Hi you lovely lot, how are you coping in lockdown? I hope you’re managing to get in that one walk a day and that you’re surviving in your own little way! There is so much change happening right now and with many across the UK losing their jobs, failing to keep up with their rent and even struggling to feed their kids, it’s certainly a time where I’m being mindful and helping in whatever way I can.
The more time we spend in isolation, the easier it becomes to adopt a bad habit. Like, comparing. Comparing is up there with the top worst things to do for mental health, like, ever, and let’s be honest we each have fleeting moments where we dabble in it. Whether the topic of comparison are the parents who are blessed with lots of children, your friend’s lifestyle or even a blogger that you’ve never met, it does happen.
Why Is Comparing Bad?
If the time spent comparing were coins, we may as well lift the letterbox of next door and pour money through. It’s essentially what you’re doing when you compare. You’re giving time to someone – or something – else and taking away from quality time spent filling your own proverbial jar.
We compare the worst of us against the best of others. Behind every Instagram perfect picture is the real story behind the (fake) smile. As I said on my stories the other day, social media is not real life.
Comparing yourself against others also makes you forget that you’re unique. You are you and that is your superpower. Comparison also creates secondary emotions which are useful to… no one. You end up discounting and losing sight of what you do have. Especially if your attention is narrowing only to what others have that you don’t.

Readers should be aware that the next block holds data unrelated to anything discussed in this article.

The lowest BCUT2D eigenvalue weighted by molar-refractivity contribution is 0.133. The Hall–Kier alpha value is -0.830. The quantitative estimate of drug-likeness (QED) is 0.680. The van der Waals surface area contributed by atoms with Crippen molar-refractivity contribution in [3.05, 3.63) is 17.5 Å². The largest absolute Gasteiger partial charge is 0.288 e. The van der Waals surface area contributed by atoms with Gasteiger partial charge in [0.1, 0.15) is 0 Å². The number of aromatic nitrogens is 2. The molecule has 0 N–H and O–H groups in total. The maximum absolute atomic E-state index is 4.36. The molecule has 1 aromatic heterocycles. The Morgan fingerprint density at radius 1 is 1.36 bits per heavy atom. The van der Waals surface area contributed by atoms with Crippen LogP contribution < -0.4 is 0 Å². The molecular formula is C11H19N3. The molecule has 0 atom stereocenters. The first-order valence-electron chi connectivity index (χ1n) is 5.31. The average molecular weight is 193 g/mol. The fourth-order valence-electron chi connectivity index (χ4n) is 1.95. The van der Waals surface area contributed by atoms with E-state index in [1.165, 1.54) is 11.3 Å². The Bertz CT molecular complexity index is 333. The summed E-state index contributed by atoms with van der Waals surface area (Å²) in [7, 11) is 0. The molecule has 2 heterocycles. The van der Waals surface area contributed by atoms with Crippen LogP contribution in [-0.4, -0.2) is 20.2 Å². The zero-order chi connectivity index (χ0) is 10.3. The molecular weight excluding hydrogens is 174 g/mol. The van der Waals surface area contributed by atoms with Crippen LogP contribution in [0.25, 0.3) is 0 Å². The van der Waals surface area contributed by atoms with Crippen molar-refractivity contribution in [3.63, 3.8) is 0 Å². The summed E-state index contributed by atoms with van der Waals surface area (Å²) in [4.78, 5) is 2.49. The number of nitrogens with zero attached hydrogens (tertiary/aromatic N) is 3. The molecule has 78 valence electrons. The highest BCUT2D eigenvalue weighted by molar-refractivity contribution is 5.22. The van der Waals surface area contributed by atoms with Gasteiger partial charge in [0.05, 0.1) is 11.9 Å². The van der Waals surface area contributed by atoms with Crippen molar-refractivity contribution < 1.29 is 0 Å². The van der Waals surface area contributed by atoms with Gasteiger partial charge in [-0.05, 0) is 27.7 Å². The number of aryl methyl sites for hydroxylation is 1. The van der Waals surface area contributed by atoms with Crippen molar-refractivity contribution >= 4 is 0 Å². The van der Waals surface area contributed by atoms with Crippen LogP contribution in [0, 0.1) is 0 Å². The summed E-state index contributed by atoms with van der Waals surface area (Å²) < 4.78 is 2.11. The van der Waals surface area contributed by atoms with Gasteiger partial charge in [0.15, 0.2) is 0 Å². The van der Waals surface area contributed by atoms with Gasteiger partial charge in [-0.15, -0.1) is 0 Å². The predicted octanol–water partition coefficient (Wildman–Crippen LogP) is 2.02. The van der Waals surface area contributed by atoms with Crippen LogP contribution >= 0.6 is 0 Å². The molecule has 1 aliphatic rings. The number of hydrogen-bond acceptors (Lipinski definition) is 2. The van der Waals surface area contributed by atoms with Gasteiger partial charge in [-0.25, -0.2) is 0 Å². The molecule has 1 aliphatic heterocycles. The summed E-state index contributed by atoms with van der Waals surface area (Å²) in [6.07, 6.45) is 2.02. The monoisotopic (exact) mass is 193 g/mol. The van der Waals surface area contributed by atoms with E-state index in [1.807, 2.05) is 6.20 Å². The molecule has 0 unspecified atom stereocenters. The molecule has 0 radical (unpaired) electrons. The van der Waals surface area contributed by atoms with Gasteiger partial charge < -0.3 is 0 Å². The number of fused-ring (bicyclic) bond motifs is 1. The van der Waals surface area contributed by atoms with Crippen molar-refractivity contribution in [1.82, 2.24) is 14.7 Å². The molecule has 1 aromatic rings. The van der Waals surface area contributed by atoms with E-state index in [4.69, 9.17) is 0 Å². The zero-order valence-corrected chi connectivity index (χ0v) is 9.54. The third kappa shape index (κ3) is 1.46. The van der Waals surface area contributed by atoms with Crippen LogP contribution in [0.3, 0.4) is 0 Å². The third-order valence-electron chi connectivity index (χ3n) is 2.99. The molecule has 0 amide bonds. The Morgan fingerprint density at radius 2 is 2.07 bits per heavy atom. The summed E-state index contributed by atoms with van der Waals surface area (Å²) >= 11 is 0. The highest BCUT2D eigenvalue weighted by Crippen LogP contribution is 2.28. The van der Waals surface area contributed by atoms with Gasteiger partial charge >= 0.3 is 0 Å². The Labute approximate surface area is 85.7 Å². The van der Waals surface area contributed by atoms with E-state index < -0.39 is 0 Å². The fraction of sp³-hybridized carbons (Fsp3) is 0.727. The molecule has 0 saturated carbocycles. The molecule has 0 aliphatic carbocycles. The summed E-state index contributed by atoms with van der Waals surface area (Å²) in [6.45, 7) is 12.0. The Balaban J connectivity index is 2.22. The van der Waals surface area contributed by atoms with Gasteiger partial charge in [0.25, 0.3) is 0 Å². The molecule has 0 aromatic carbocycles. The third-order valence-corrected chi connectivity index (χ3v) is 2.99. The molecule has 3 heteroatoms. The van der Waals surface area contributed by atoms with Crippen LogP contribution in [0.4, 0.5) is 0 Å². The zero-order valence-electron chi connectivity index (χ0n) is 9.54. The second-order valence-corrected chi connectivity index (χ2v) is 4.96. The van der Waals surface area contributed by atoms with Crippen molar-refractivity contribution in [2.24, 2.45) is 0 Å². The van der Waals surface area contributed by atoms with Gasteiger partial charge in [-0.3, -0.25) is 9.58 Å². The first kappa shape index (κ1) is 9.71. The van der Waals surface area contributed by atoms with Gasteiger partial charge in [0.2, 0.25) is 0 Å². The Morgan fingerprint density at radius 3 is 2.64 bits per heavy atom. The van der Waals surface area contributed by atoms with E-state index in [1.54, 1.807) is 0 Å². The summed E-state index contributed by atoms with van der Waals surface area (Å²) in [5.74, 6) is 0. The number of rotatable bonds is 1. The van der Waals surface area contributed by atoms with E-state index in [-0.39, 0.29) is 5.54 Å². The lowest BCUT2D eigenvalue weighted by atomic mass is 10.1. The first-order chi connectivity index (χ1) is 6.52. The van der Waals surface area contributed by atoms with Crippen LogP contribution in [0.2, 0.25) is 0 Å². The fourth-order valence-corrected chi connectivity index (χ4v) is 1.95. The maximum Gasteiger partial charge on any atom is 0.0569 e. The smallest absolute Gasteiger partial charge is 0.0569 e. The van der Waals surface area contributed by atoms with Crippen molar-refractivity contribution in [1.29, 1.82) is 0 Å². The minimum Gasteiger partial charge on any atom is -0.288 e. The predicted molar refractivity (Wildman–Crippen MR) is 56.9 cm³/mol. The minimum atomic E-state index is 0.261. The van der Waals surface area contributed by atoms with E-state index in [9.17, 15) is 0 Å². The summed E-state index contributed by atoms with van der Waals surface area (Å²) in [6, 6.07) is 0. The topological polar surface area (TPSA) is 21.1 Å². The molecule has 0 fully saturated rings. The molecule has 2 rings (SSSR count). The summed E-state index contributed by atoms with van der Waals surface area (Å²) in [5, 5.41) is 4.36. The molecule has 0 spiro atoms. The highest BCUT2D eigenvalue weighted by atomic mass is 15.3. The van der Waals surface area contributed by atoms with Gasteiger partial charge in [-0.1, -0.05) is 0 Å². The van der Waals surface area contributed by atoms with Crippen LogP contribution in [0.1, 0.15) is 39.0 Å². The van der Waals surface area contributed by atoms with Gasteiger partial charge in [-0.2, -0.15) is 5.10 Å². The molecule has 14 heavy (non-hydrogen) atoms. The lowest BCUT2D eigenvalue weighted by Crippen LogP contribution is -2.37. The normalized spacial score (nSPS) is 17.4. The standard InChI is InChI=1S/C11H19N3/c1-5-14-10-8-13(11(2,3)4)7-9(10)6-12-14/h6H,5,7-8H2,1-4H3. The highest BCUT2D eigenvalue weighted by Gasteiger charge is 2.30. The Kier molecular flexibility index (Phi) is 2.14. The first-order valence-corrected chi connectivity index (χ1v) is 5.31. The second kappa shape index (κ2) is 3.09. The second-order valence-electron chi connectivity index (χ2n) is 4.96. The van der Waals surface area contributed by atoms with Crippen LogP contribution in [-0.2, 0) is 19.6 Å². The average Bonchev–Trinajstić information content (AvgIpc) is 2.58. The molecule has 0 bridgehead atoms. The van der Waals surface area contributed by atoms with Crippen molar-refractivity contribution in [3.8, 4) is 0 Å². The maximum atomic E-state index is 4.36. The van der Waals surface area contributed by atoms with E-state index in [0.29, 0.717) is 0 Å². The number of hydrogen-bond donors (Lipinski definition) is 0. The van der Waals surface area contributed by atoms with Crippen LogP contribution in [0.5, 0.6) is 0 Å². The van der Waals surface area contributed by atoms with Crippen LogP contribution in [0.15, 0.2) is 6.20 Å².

You are you and that is your superpower
How To Stop Comparing
- Accept where you are in your life right now and live in the present (water your own grass).
- Love your past, present and your future; don’t let your past define you.
- Try a social media detox or block/mute those who bother you.
- Design a strategy to stop snooping urges.
- Practice gratitude for what you do have.
- Write down 10 things you love about yourself.
- Talk to yourself as if you’re talking to a friend (be kind).
- Replace ‘should’ with ‘want’ in your narrative. Eg. I ‘want’ to have this, not, I ‘should’ have this…
- Celebrate others! Wish them well.
- Celebrate your own achievements!
Words & styling by Lauren Silvester, photography by Zoe Griffin
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